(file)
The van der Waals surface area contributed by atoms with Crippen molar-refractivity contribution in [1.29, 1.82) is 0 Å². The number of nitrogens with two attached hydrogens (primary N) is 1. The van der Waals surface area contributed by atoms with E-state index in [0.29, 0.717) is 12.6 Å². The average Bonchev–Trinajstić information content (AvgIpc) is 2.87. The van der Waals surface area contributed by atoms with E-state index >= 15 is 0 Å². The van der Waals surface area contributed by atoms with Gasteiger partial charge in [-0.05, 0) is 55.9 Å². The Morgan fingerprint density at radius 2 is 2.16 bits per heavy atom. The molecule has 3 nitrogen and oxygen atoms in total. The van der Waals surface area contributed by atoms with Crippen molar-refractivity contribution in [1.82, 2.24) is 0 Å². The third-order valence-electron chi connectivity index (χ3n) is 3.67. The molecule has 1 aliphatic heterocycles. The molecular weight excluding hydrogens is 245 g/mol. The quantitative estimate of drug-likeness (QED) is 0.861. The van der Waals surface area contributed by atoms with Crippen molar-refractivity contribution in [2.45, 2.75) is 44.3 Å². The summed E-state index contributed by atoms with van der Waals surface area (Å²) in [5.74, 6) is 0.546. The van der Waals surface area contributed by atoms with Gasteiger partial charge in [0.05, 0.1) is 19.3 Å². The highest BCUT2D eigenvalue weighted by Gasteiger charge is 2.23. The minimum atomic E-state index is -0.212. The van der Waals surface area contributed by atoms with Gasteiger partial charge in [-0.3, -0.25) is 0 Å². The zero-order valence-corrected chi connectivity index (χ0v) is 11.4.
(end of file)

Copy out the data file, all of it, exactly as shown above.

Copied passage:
The van der Waals surface area contributed by atoms with Crippen molar-refractivity contribution in [1.29, 1.82) is 0 Å². The number of nitrogens with two attached hydrogens (primary N) is 1. The van der Waals surface area contributed by atoms with E-state index in [0.29, 0.717) is 12.6 Å². The average Bonchev–Trinajstić information content (AvgIpc) is 2.87. The van der Waals surface area contributed by atoms with E-state index >= 15 is 0 Å². The van der Waals surface area contributed by atoms with Gasteiger partial charge in [-0.05, 0) is 55.9 Å². The Morgan fingerprint density at radius 2 is 2.16 bits per heavy atom. The molecule has 3 nitrogen and oxygen atoms in total. The van der Waals surface area contributed by atoms with Crippen molar-refractivity contribution in [1.82, 2.24) is 0 Å². The third-order valence-electron chi connectivity index (χ3n) is 3.67. The molecule has 1 aliphatic heterocycles. The molecular weight excluding hydrogens is 245 g/mol. The quantitative estimate of drug-likeness (QED) is 0.861. The van der Waals surface area contributed by atoms with Crippen molar-refractivity contribution in [2.45, 2.75) is 44.3 Å². The summed E-state index contributed by atoms with van der Waals surface area (Å²) in [5.74, 6) is 0.546. The van der Waals surface area contributed by atoms with Gasteiger partial charge in [0.05, 0.1) is 19.3 Å². The highest BCUT2D eigenvalue weighted by Gasteiger charge is 2.23. The minimum atomic E-state index is -0.212. The van der Waals surface area contributed by atoms with Gasteiger partial charge in [-0.3, -0.25) is 0 Å². The zero-order valence-corrected chi connectivity index (χ0v) is 11.4.